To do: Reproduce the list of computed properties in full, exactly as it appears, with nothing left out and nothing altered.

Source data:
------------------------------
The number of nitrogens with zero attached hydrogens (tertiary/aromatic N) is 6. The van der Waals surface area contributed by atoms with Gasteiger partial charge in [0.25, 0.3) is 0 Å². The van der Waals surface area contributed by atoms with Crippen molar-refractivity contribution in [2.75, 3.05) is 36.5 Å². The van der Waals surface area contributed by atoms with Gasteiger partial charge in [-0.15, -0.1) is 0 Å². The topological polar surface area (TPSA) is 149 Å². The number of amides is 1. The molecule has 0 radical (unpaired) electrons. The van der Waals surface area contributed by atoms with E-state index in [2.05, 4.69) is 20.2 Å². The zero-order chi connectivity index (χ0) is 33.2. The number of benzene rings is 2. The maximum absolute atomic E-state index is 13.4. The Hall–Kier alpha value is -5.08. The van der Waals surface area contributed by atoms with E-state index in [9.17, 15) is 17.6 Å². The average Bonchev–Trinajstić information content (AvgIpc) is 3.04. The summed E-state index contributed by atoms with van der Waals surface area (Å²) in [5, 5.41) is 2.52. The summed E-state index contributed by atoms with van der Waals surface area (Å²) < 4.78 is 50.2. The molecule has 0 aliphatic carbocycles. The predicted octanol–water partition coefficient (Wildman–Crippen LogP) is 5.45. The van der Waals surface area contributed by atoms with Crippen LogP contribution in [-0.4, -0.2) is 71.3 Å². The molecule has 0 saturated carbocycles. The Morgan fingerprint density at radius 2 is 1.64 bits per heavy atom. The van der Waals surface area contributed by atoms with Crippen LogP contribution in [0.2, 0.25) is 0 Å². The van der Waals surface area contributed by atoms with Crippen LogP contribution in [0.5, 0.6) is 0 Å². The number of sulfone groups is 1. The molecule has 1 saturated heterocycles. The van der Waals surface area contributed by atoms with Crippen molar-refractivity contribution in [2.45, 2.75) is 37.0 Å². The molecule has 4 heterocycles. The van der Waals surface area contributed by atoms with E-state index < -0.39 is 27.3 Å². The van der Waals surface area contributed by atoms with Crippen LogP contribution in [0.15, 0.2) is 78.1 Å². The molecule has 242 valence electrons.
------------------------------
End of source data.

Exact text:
The number of nitrogens with zero attached hydrogens (tertiary/aromatic N) is 6. The van der Waals surface area contributed by atoms with Gasteiger partial charge in [0.25, 0.3) is 0 Å². The van der Waals surface area contributed by atoms with Crippen molar-refractivity contribution in [2.75, 3.05) is 36.5 Å². The van der Waals surface area contributed by atoms with Gasteiger partial charge in [-0.15, -0.1) is 0 Å². The topological polar surface area (TPSA) is 149 Å². The number of amides is 1. The molecule has 0 radical (unpaired) electrons. The van der Waals surface area contributed by atoms with E-state index in [2.05, 4.69) is 20.2 Å². The zero-order chi connectivity index (χ0) is 33.2. The number of benzene rings is 2. The maximum absolute atomic E-state index is 13.4. The Hall–Kier alpha value is -5.08. The van der Waals surface area contributed by atoms with E-state index in [9.17, 15) is 17.6 Å². The average Bonchev–Trinajstić information content (AvgIpc) is 3.04. The summed E-state index contributed by atoms with van der Waals surface area (Å²) in [5, 5.41) is 2.52. The summed E-state index contributed by atoms with van der Waals surface area (Å²) < 4.78 is 50.2. The molecule has 0 aliphatic carbocycles. The predicted octanol–water partition coefficient (Wildman–Crippen LogP) is 5.45. The van der Waals surface area contributed by atoms with Crippen LogP contribution in [-0.4, -0.2) is 71.3 Å². The molecule has 0 saturated carbocycles. The Morgan fingerprint density at radius 2 is 1.64 bits per heavy atom. The van der Waals surface area contributed by atoms with Crippen LogP contribution in [0.2, 0.25) is 0 Å². The van der Waals surface area contributed by atoms with Crippen LogP contribution in [0.5, 0.6) is 0 Å². The number of sulfone groups is 1. The molecule has 1 saturated heterocycles. The van der Waals surface area contributed by atoms with Crippen molar-refractivity contribution in [2.45, 2.75) is 37.0 Å². The molecule has 4 heterocycles. The van der Waals surface area contributed by atoms with E-state index < -0.39 is 27.3 Å². The van der Waals surface area contributed by atoms with Crippen LogP contribution in [0.15, 0.2) is 78.1 Å². The molecule has 242 valence electrons.